A recent trap design is a biodegradable sphere
consisting of water, gelatinized corn flour, corn
syrup, sugar, cayenne pepper, and sorbic acid
(Liburd et al. 1999; Stelinski & Liburd 2001). The
biodegradable sphere is coated with a mixture of
70% paint, 20% sucrose solution (wt:vol), 4% imi-
dacloprid (AI), and 6% water. Biodegradable

Hamill et al.: Imidacloprid Spheres for Control of R. mendax

spheres were developed as alternatives to broad-
spectrum insecticides for management of key
Rhagoletis spp. in the northeastern United
States. The benefits of using insecticide-treated
spheres include the reduction of pesticide resi-
dues on crops as well as reduced environmental
and worker hazards.
The purpose of this study was to compare biode-
gradable, plastic, and wooden imidacloprid-treated
spheres to determine the most efficacious sphere
type for preventing blueberry maggot injury. All
previous trap designs, with the exception of the
biodegradable sphere, had focused on using
wooden spheres brush painted with enamel paint
mixed with an insecticide. Using a plastic sphere,
either dipping it into an insecticide/sugar solution
or coating it with a mixture of paint and insecticide
presents a third alternative to previous designs.


Research plots were located in Rhode Island
and Michigan. In Rhode Island plots were located
at two locations during 2000, a 0.5 ha highbush
blueberry, Vaccinium corymbosum L., planting of
'Patriot', 'Blueray', and 'Jersey' located in North
Kingstown and a 2 ha planting of 'Berkley' and
'Collins' located in West Kingston. In 2001, re-
search was conducted at a 0.3 ha planting of 6 cul-
tivars; 'Bluecrop', 'Bluetta', 'Darrow', 'Earliblue',
'Herbert' and'Lateblue' in Kingston, RI and at a 2
ha planting of'Jersey' located in Holland, MI.

Sphere preparation (2000)

Biodegradable spheres were obtained from the
USDA, National Center for Agricultural Utilization
Research Laboratory in Peoria, Illinois and pre-
pared as described in Liburd et al. (1999). Spheres
were brush painted with a mixture containing 70%
enamel paint (Shamrock Green 197A111, ACE
Hardware, Kensington, IL.), 20% (wt:vol) sucrose
solution, 2% (AI) imidacloprid (Provado 1.6 F, Bayer,
Kansas City, MO), and 8% water.
Plastic spheres (Great Lakes IPM, Vestaburg,
MI) were dipped in a solution containing 946 ml
water, 28 g of Merit 75 WP (imidacloprid) (Bayer,
Kansas City, MO), 189 ml of 20% sucrose solution
(wt:vol), and 22 ml (2 ml of product in 20 ml water)
finished additive of Turbo spreader (Bonide,
Yorkville, NY). This mixture represents 81.6% wa-
ter, 2.4% Merit 75WP (1.8% AI imidacloprid), and
16% (wt:vol) sucrose solution. Spheres were dipped
a total of three times during the growing season.


Three treatments were evaluated in two high-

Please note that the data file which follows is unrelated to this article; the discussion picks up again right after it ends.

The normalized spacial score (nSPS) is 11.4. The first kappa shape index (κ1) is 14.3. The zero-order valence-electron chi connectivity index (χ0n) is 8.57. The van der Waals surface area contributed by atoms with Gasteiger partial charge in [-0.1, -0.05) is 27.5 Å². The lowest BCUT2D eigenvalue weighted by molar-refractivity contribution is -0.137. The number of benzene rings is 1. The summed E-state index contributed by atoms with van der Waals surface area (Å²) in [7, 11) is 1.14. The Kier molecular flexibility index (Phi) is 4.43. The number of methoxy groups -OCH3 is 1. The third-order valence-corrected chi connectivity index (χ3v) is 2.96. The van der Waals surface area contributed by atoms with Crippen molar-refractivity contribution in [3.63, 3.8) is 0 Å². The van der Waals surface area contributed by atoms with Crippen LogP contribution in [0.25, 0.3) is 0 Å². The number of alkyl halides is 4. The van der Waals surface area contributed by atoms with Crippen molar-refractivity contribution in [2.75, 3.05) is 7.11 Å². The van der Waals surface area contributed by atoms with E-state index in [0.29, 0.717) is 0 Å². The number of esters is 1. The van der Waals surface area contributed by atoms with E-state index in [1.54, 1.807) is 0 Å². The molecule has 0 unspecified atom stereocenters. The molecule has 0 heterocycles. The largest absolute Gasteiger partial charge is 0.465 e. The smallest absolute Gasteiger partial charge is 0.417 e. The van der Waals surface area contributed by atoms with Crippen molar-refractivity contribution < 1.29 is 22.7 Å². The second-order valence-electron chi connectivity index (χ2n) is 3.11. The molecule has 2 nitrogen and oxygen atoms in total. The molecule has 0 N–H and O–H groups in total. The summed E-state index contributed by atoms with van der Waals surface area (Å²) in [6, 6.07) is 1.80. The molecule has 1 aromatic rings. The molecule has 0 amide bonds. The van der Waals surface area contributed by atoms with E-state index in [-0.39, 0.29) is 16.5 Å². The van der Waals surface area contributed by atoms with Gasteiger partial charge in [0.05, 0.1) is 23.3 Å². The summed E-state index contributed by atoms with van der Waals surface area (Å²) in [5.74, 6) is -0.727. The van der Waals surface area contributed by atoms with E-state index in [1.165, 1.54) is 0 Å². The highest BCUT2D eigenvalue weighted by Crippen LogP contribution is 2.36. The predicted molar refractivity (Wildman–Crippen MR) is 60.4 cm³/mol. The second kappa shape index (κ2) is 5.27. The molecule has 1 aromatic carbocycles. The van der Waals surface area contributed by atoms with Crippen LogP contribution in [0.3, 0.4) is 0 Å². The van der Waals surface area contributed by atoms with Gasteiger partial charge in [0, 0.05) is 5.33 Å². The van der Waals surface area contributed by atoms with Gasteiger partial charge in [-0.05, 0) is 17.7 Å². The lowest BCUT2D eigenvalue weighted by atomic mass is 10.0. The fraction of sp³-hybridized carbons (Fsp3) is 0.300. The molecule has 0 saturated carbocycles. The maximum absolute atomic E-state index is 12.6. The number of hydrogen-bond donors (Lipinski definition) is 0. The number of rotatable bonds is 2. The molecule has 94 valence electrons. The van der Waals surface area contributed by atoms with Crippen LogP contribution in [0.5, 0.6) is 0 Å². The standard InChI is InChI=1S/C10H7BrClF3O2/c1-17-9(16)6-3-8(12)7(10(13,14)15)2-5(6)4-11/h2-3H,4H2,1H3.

bush blueberry plantings for control ofR. mendax
in a completely randomized block design with
four replicates. Each block consisted of ten 9-cm

diameter green biodegradable imidacloprid-
treated spheres (treatment 1), ten 9-cm diameter
green plastic imidacloprid-treated spheres (treat-
ment 2), and a section of the block consisting of 30
bushes was left untreated (treatment 3, control).
Spheres, approximately one per three bushes,
were hung about 15-cm from the uppermost bush,
which is the most effective position (Liburd et al.
2000), and baited with ammonium acetate (1 g in
4 ml of water) in a 5 ml scintillation vial (National
Diagnostics, Atlanta, GA). A 45 cm x 45 cm square
of plexiglas spray-coated with Tangletrap (The
Tanglefoot Co., Grand Rapids, MI) was hung 30
cm beneath each of the imidacloprid-treated
spheres and supported by four tie-wires (Liburd
et al. 1999).
During each sampling period, R. mendax flies
that landed on treated spheres were observed for
30 minutes; a total of 54 flies were observed. R.
mendax flies captured on plexiglas panes were
counted and removed twice weekly. In addition to
monitoring fly populations with Plexiglas panes,
R. mendax fly populations were also monitored
twice weekly using 9-cm diameter unbaited green
plastic spheres coated with Tangletrap. Towards
the end of the season, an 8-liter sample of'Patriot'
and 'Blueray' was taken on July 13 and 'Blueray'
and 'Jersey' taken on July 27 from North Kings-
town, RI and placed on screens (0.5 cm mesh) over
clear plastic containers to determine the number
of maggots in fruit (Liburd et al. 1998). The num-
ber of maggots collected into the containers was
counted twice a week to determine the effective-
ness of the sphere treatments. Fruit was not sam-
pled from West Kingston, RI because deer had
damaged the majority of the biodegradable

Sphere preparation (2001)

During 2001, sphere preparation methods dif-
fered from those used in 2000 because additional
research data were available on the deployment
of insecticide-treated spheres.
Biodegradable imidacloprid-treated spheres
were prepared as described in 2000. However, the
active ingredient (AI) was increased to 4% because
Stelinski et al. (2001) had shown that the effec-
tiveness of field-exposed imidacloprid-treated
spheres with 2% AI was significantly reduced over